This is getting us past the OP, but just this comment. Many slaveowners did believe that slavery was wrong, and said so many times. There is a... not a myth... but a widespread misunderstanding that slavery was unversally seen as "good" even in the white South.

Prior to the 1820s/19830s, slavery was widely seen as a necessary evil. Consider Thomas Jefferson's 1787 Notes on Virginia:

It is difficult to determine on the standard by which the manners of a nation may be tried, whether catholic, or particular. It is more difficult for a native to bring to that standard the manners of his own nation, familiarized to him by habit. There must doubtless be an unhappy influence on the manners of our people produced by the existence of slavery among us. The whole commerce between master and slave is a perpetual exercise of the most boisterous passions, the most unremitting despotism on the one part, and degrading submissions on the other. Our children see this, and learn to imitate it; for man is an imitative animal.​
This quality is the germ of all education in him. From his cradle to his grave he is learning to do what he sees others do. If a parent could find no motive either in his philanthropy or his self-love, for restraining the intemperance of passion towards his slave, it should always be a sufficient one that his child is present. But generally it is not sufficient. The parent storms, the child looks on, catches the lineaments of wrath, puts on the same airs in the circle of smaller slaves, gives a loose to his worst of passions, and thus nursed, educated, and daily exercised in tyranny, cannot but be stamped by it with odious peculiarities.​
The man must be a prodigy who can retain his manners and morals undepraved by such circumstances. And with what execration should the statesman be loaded, who permitting one half the citizens thus to trample on the rights of the other, transforms those into despots, and these into enemies, destroys the morals of the one part, and the amor patriae of the other. For if a slave can have a country in this world, it must be any other in preference to that in which he is born to live and labour for another: in which he must lock up the faculties of his nature, contribute as far as depends on his individual endeavours to the evanishment of the human race, or entail his own miserable condition on the endless generations proceeding from him.​
With the morals of the people, their industry also is destroyed. For in a warm climate, no man will labour for himself who can make another labour for him. This is so true, that of the proprietors of slaves a very small proportion indeed are ever seen to labour. And can the liberties of a nation be thought secure when we have removed their only firm basis, a conviction in the minds of the people that these liberties are of the gift of God? That they are not to be violated but with his wrath?​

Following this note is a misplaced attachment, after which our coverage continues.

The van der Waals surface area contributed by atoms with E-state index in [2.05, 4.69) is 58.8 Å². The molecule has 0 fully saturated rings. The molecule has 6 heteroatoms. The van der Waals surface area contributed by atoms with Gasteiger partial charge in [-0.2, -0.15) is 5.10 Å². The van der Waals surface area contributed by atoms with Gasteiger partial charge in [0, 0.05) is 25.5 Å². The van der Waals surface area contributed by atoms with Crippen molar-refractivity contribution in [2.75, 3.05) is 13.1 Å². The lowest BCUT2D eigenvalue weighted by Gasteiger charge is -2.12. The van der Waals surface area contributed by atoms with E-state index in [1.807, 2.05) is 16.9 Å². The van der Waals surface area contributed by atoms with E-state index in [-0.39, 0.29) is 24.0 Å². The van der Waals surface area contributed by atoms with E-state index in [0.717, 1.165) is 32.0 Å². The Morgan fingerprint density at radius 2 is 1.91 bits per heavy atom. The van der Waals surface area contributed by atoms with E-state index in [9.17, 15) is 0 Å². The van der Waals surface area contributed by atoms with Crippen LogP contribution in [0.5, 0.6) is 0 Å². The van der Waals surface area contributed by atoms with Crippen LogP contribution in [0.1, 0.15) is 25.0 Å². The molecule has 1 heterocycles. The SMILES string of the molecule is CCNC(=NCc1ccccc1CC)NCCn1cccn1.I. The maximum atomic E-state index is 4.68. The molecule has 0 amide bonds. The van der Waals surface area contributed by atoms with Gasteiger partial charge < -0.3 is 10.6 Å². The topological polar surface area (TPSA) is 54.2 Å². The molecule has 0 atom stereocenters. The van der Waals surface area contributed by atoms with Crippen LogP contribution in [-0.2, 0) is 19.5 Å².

Indeed I tremble for my country when I reflect that God is just: that his justice cannot sleep for ever: that considering numbers, nature and natural means only, a revolution of the wheel of fortune, an exchange of situation, is among possible events: that it may become probable by supernatural interference! The Almighty has no attribute which can take side with us in such a contest. -- But it is impossible to be temperate and to pursue this subject through the various considerations of policy, of morals, of history natural and civil.

Jefferson believed that enslavers were lazy ("of the proprietors of slaves a very small proportion indeed are ever seen to labour") and slavery was immoral and evil. Indeed so evil was slavery that a "just God" would, "by supernatural interference", call forth a "contest" between the enslaved and their enslavers. "The Almighty has no attribute which can take side with us in such a contest," said Jefferson. The occurrence of a civil war, in which slaves took arms against a slave labor society, seems to make Jefferson seem prescient.

In the wake of the Missouri Crisis, Walker's Appeal, the Nat Turner rebellion, and other events, pro-slavery rhetoric evolved. Now, slavery was evil, but only if applied to white people. That is, enslaving white people was evil, but enslaving negroes was OK. Some even said it was ordained by God.

Except for intellectual outliers, very very very few whites found it acceptable that their mothers, wives, or daughters could be enslaved. Slavery was not to be tolerated for Europeans. But it was OK for African Americans, who were an 'inferior race.' What was considered an evil if done to whites, was considered a positive good for black slaves. Or at least, that's what they said.

- Alan